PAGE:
>Crook County reached a deal with two private contractors to get the project underway
After brainstorming ways to add another cell to its landfill, Crook County reached a new deal with two private contractors, and digging should soon begin.
   Crook County will soon approve a contract with Prineville-based SMAF and Taylor Northwest of Bend for construction of the new cell. Rather than pay the two companies out-of-pocket for the work, the County has agreed to give them the majority of the rock they excavate. They will sell the rest to the Crook County Road Department at a rate of about $7.85 per cubic yard, which is comparable to other rock suppliers. The proposal will save about $1.2 million on cell construction.
   “Of the ways to do something less expensively, this seemed to be a good proposal,” said Crook County Commissioner Ken Fahlgren.
   The County will build an approximately 50-foot-deep, five-acre cell adjacent to one of the existing cells. They will not use it right away, but wanted to prepare the landfill for the future.
   “With current volumes, we aren’t going to need one for approximately eight to 10 years,” said Landfill manager Leroy Gray, “but there is no sense in waiting until the last minute either.”
   When the County first considered trading the work for rock, they weren’t sure whether it would work or not, because nobody had tried it before.
   “We were pleasantly surprised that our idea could go as far as it did,” Fahlgren said.
   Along with the savings generated by the agreement, SMAF and Taylor Northwest will pay the County $1 per ton of rock they excavate.
   They will also contribute $25,000 toward construction of a water well on site, which will be used for dust control during the terms of the contract. After completion of the cell, the well will remain for use by the landfill — filling yet another need for the facility.
   “We have got one water well right now that we use,” Gray said. “We have to use that one well for our water truck needs so we can keep our roads wet down and the dust abatement done. It (the well) doesn’t put out enough to do but about three water truckloads a day. It’s a poor producing well.”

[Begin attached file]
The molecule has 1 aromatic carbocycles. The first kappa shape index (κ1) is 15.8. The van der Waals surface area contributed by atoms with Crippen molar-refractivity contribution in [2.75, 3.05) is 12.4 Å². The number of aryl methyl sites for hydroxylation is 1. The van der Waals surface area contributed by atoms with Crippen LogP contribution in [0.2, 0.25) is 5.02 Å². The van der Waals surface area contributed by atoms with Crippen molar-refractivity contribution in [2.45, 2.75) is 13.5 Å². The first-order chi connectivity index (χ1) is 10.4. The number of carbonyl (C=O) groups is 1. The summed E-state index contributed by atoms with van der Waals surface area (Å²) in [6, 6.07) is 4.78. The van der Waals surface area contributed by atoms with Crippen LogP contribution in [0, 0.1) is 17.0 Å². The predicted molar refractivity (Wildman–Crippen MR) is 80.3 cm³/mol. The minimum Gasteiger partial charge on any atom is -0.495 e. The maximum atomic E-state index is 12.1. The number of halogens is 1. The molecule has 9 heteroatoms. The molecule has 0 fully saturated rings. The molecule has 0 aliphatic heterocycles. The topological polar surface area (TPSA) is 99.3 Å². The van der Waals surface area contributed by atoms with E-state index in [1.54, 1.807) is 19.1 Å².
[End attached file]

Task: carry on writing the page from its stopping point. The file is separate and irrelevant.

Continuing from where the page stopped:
The agreement will benefit the contractors who agreed to do the work as well.
   “It just puts some more people to work,” said SMAF Construction owner Scott Porfily. “It definitely fills the gap for us when times are slow.”
   The excavation will also provide SMAF with some higher-quality rock, which could enable them to make asphalt and possibly work on federal highway projects.
   “From our standpoint, it opens up some opportunity for some other jobs that we can’t meet right now — which then again puts some more people back to work,” Porfily said.
   SMAF and Taylor Northwest will begin work on the cell after the County signs off on the construction contract. While they have not set a completion date, Fahlgren expects the work to take about one to four years.
   After digging the cell, the County will still need to add a liner, which will cost them more than $1 million.
   “It is a multiple layered liner — part of it is rubber liner,” Fahlgren said. He added that the rest of the liner will include layers of gravel, clay and other materials. “It is probably two or three feet thick.”
   Though expensive, the cost of the liner won’t sting quite as much because of the savings provided by the agreement with SMAF and Taylor Northwest.
   “By deleting the first $1.2 million, it’s probably half of the price of a completed, lined cell,” Fahlgren said.
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